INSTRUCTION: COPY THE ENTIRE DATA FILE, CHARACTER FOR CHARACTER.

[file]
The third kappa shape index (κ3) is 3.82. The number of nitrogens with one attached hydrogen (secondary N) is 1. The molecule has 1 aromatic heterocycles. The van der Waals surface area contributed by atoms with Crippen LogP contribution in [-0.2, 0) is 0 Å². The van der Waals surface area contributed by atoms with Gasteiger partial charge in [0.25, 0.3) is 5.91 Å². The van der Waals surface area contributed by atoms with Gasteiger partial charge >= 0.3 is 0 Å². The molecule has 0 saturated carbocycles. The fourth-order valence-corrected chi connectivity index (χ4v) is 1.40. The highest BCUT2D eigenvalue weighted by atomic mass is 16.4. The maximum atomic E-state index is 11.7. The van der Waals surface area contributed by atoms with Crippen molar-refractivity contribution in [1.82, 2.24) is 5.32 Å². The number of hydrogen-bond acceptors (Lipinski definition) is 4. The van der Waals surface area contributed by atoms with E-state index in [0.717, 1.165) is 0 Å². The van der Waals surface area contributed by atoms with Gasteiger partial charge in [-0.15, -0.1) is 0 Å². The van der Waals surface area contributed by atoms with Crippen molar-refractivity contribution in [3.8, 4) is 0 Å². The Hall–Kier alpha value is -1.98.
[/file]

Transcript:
The third kappa shape index (κ3) is 3.82. The number of nitrogens with one attached hydrogen (secondary N) is 1. The molecule has 1 aromatic heterocycles. The van der Waals surface area contributed by atoms with Crippen LogP contribution in [-0.2, 0) is 0 Å². The van der Waals surface area contributed by atoms with Gasteiger partial charge in [0.25, 0.3) is 5.91 Å². The van der Waals surface area contributed by atoms with Gasteiger partial charge >= 0.3 is 0 Å². The molecule has 0 saturated carbocycles. The fourth-order valence-corrected chi connectivity index (χ4v) is 1.40. The highest BCUT2D eigenvalue weighted by atomic mass is 16.4. The maximum atomic E-state index is 11.7. The van der Waals surface area contributed by atoms with Crippen molar-refractivity contribution in [1.82, 2.24) is 5.32 Å². The number of hydrogen-bond acceptors (Lipinski definition) is 4. The van der Waals surface area contributed by atoms with E-state index in [0.717, 1.165) is 0 Å². The van der Waals surface area contributed by atoms with Gasteiger partial charge in [-0.15, -0.1) is 0 Å². The van der Waals surface area contributed by atoms with Crippen molar-refractivity contribution in [3.8, 4) is 0 Å². The Hall–Kier alpha value is -1.98.